Given f(x)=1/x^2, prove that 1/(k+1)<f(k+1)-f(k)<1/k.

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giorgiana1976 | College Teacher | (Level 3) Valedictorian

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We'll apply Lagrange's rule over the closed interval [k ; k+1], for the function f(x) = 1/x^2.

f(k+1) - f(k) = f'(c)(k+1 - k)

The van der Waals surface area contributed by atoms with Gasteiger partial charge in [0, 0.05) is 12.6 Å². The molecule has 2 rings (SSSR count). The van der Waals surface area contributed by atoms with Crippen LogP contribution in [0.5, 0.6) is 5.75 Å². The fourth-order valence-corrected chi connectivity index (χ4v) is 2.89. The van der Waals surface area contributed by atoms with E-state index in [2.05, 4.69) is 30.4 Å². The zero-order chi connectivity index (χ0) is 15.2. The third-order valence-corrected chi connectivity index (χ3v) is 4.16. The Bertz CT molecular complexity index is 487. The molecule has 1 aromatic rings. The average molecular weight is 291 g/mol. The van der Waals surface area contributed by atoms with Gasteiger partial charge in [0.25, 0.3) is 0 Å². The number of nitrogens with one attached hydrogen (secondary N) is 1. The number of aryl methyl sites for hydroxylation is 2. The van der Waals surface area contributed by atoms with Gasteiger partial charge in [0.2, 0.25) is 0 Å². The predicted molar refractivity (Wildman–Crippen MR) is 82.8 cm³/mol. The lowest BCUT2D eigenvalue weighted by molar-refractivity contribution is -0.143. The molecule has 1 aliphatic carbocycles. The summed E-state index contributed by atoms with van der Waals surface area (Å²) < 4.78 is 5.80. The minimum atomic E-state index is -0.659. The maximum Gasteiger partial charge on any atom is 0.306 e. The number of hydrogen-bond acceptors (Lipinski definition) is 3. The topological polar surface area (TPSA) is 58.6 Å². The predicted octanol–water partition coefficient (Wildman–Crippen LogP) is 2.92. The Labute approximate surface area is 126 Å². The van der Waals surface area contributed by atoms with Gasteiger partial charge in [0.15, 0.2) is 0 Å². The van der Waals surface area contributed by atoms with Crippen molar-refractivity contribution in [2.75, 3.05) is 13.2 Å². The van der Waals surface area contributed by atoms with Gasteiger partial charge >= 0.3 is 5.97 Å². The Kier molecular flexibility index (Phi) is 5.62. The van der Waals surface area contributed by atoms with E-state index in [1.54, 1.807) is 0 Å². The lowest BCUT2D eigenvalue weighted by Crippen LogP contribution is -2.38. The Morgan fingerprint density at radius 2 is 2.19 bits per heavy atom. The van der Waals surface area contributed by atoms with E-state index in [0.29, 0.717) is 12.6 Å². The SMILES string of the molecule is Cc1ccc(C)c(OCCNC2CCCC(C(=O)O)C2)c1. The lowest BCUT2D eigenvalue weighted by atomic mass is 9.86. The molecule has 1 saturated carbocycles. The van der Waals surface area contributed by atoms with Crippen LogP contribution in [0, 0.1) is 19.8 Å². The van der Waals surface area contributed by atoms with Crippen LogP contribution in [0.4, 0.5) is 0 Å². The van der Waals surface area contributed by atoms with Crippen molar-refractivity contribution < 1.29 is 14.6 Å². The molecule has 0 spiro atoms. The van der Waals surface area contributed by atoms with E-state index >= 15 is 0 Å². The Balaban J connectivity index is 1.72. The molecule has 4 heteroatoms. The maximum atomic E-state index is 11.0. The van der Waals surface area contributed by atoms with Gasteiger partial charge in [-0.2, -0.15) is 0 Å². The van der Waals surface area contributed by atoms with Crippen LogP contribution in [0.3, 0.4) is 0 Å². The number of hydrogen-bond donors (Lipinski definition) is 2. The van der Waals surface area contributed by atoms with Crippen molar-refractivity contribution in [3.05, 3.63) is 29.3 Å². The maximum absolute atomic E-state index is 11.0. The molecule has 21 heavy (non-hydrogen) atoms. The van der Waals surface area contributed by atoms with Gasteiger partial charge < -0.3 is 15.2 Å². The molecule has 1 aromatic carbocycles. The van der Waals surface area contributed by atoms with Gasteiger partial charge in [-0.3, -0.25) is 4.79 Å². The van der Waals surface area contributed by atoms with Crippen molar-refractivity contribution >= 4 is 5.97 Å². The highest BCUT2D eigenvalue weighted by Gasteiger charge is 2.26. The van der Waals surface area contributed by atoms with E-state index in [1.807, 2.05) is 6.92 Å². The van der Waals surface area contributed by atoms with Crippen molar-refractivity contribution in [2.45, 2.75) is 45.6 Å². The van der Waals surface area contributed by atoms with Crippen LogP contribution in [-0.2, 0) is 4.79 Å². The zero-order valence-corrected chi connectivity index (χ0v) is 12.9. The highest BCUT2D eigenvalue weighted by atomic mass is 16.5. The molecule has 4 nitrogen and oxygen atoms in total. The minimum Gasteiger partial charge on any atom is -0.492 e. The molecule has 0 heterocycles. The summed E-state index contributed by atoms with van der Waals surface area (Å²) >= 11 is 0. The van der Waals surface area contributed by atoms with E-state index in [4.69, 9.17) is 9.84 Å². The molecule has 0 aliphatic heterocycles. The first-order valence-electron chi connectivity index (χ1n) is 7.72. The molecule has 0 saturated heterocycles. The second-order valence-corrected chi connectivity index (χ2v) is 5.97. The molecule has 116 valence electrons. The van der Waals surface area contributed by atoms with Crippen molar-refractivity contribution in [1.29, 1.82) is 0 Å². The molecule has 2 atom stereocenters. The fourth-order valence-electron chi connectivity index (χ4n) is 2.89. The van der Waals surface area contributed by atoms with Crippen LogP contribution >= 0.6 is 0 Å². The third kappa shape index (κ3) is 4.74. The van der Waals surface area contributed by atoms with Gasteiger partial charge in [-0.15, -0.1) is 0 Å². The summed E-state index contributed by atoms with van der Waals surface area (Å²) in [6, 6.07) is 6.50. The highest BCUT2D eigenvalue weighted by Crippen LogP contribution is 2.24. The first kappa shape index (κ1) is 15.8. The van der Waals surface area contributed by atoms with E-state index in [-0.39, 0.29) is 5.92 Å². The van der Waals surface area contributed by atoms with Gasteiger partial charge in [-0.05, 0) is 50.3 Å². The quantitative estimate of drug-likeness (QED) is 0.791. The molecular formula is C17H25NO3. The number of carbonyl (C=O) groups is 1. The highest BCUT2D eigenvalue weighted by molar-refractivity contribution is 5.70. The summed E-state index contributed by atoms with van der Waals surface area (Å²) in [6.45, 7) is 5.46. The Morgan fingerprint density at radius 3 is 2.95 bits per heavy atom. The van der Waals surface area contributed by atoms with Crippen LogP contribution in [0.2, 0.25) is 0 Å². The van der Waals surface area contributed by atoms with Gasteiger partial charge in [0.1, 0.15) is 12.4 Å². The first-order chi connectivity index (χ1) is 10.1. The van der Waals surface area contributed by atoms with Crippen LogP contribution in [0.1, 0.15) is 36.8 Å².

f(k+1) - f(k) = -2/x^3

c belongs to [k ; k+1] <=> k < c < k+1

1/k > 1/c > 1/(k+1)

We'll raise to square:

1/k^2 > 1/c^2 > 1/(k+1)^2

-2/k^3 < -2/c^3 < -2/(k+1)^3

But -2/c^3 = f(k+1) - f(k)

-2/k^3 <f(k+1) - f(k)<-2/(k+1)^3

According to Lagrange's rule, the inequality 1/(k+1)<f(k+1)-f(k)<1/k is not true, instead, the inequality -2/k^3 <f(k+1) - f(k)<-2/(k+1)^3 is true, over the interval [k ; k+1].

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